Next week, SAP and Oracle will go to trial to determine damages in an intellectual property dispute that has continued since 2007. The long-running dispute centers around infringement committed by now-defunct SAP subsidiary TomorrowNow. SAP agreed to take responsibility for the infringement, but the companies have been unable to agree on how much Oracle should be paid for that violation.
In advance of the Nov. 1 trial date, however, SAP is looking to muffle Oracle. All Things Digital writer John Paczkowski reports SAP has asked a California judge to issue a gag order in the case. The request comes as a result of an article by New York Times columnist Joe Nocera, in which he called the infringement at issue in the case "one of the worst business crimes you can commit," and accused former SAP exec, now HP CEO, Leo Apotheker of failing to do anything about it even though he knew it was happening.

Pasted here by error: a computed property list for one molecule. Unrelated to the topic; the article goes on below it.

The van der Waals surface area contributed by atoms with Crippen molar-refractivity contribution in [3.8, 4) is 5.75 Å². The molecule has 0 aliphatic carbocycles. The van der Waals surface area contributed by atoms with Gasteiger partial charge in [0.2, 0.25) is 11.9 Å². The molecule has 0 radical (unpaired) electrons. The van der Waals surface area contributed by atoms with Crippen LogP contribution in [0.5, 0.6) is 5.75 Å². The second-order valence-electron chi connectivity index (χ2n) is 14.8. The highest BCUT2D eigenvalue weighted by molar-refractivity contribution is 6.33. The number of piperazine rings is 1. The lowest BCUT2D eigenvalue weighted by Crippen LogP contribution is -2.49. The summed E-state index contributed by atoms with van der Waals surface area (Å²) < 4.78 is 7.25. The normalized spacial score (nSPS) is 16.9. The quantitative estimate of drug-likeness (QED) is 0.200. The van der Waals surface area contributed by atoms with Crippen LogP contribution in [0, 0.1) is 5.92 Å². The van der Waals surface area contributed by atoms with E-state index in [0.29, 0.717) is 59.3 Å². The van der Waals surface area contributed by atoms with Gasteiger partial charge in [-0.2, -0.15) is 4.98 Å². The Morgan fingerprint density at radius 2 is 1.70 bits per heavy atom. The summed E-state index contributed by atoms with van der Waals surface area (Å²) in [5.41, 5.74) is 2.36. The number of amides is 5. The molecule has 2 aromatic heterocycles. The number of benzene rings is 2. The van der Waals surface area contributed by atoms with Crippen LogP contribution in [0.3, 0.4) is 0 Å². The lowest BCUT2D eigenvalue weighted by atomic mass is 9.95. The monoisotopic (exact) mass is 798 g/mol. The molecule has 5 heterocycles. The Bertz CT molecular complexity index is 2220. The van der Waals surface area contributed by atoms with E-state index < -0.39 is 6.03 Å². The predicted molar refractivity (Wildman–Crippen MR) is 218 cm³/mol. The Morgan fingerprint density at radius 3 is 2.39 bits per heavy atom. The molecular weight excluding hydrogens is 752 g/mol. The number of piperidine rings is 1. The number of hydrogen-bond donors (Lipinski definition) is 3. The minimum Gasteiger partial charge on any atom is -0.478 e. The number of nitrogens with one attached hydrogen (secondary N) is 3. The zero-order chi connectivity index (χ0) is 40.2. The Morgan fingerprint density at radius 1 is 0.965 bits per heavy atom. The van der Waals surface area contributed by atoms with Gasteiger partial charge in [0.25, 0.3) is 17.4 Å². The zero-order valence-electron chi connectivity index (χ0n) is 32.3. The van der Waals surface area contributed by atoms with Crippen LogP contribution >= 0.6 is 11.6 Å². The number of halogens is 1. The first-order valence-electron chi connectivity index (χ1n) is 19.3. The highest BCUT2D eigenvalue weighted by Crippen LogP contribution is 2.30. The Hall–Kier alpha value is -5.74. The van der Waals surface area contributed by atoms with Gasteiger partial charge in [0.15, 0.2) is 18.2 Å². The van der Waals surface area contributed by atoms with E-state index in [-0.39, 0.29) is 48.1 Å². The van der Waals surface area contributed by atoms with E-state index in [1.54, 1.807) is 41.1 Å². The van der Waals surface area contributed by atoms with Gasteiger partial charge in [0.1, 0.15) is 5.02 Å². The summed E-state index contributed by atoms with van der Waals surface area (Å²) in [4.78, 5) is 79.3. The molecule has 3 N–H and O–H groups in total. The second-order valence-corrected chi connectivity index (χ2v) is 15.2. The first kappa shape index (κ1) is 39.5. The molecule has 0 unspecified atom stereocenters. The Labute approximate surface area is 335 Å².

News that Nocera's fiancee works for the law firm representing Oracle in the case adds a new wrinkle to the situation: To the extent readers find the columnist credible, they could be swayed by his statements without realizing his connection-tenuous though it may seem-to Oracle.
SAP attormeys explained: The jurors should hear evidence and argument in court only; they should not be exposed to counsels' extrajudicial repetition of, or spin on, the in-court evidence and argument. To the extent that Oracle attorneys do comment outside the courtroom and potential jurors read or hear what they say, the jurors could be prejudiced.
The court is expected to rule on the request in a matter of days.